An urgent care service will be the latest addition to open at the expanding Cincinnati Children’s Liberty Campus, already the site of two multi-million construction projects.
On Nov. 3, Cincinnati Children’s will open Urgent Care in Liberty Twp., off Yankee Road, to treat children with urgent, but non-emergency medical issues, according to hospital officials. Commonly treated ailments are simple lacerations and wounds; fractures and injuries to arms and legs; minor burns; ear aches; runny nose, cough and fevers for babies more than 2-months-old; mild asthma attacks; stomach flu; diarrhea; vomiting; rashes; and strep throat.
Services are meant to complement a child’s pediatrician’s office. The urgent care will be open when primary care pediatrician offices tend to be closed, according to hospital spokesman Terry Loftus.
Hours for Liberty Campus Urgent Care, which will be located on the first floor, will be: 6 p.m. to midnight Mondays to Fridays; and noon to midnight on Saturdays, Sundays and holidays.
“By providing patients with the right care in the right place, we not only lower the cost to the patients, but help to decompress the Emergency Department so it can care for critically ill patients,” Loftus said.
Unlike other urgent care centers, Cincinnati Children’s Hospital Medical Center treats children up to 20 years only at its urgent care locations. Offices are staffed by board certified pediatricians and pediatric nurses, Loftus said. Cincinnati Children’s Mason Campus, on Children’s Drive in Deerfield Twp., is also an urgent care site for the hospital network.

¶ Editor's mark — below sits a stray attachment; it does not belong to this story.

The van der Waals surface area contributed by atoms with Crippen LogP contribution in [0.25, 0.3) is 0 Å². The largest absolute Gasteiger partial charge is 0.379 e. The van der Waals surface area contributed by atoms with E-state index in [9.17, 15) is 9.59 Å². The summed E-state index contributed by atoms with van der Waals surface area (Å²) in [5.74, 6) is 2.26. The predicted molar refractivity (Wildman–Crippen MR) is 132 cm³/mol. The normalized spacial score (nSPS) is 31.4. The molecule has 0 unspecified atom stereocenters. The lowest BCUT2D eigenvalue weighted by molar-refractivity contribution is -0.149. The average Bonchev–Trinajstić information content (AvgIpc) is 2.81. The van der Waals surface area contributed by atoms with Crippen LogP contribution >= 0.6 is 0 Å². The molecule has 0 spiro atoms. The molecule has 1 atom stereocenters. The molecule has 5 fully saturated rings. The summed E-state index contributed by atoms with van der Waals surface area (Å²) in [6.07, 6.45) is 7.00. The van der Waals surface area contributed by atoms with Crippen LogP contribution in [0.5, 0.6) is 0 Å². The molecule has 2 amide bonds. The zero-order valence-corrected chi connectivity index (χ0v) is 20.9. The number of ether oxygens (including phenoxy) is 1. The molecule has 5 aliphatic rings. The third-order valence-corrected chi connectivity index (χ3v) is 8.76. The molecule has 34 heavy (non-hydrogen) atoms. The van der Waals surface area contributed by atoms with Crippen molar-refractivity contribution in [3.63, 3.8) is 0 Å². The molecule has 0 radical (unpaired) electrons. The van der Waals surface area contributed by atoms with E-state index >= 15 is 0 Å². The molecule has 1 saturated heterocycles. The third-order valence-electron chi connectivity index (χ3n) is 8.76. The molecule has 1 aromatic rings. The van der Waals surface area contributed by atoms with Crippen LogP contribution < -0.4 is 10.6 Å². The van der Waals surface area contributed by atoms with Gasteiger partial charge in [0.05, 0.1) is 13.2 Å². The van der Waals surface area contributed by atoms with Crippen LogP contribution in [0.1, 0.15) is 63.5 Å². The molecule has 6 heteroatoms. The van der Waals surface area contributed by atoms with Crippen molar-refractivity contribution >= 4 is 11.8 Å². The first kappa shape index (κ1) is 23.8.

Meanwhile, construction is continuing to add a new inpatient floor and open a proton therapy center for cancer treatment at Liberty Campus.
In 2013, Cincinnati Children’s announced $160 million in expansion plans for its Liberty Campus in Butler County, a standalone hospital with emergency services that first opened in 2008. The facility can be seen from Interstate 75, and is located off the Ohio 129 interchange.
Work is underway to build a fourth floor onto the hospital to accommodate about 30 new inpatient beds. Once complete next year, the Liberty Twp. pediatric hospital will have 42 inpatient beds for overnight stays. Work on the building expansion will also add a kitchen; cafeteria; clinic and therapy space; expanded pharmacy and gift shop; renovated lab and blood bank; a family resource center; and support space for Materials Management and Information Services, Loftus said.
“Maintaining daily operations of the Liberty Campus during construction is ongoing, and we are planning with the respective departments and services during times of construction to ensure we can continue to serve our patients and families well,” said Char Mason, vice president of operations for the hospital, in a statement. “We are also working with clinical teams to develop the models of care, establish telemedicine and monitoring processes, recruit and hire staff, and the many other activities associated with planning for the expanded inpatient beds and services to open next August.”
Concurrently, crews started work at the turn of 2013-2014 to build a more than 80,000-square-foot proton therapy and research center at Liberty Campus. Proton therapy is expected to open in 2017.
Liberty Campus averages about 180,000 patient visits a year, according to hospital officials.
Cincinnati Children’s Hospital Medical Center has multiple facilities throughout the region including its main campus in Avondale on Burnet Avenue.
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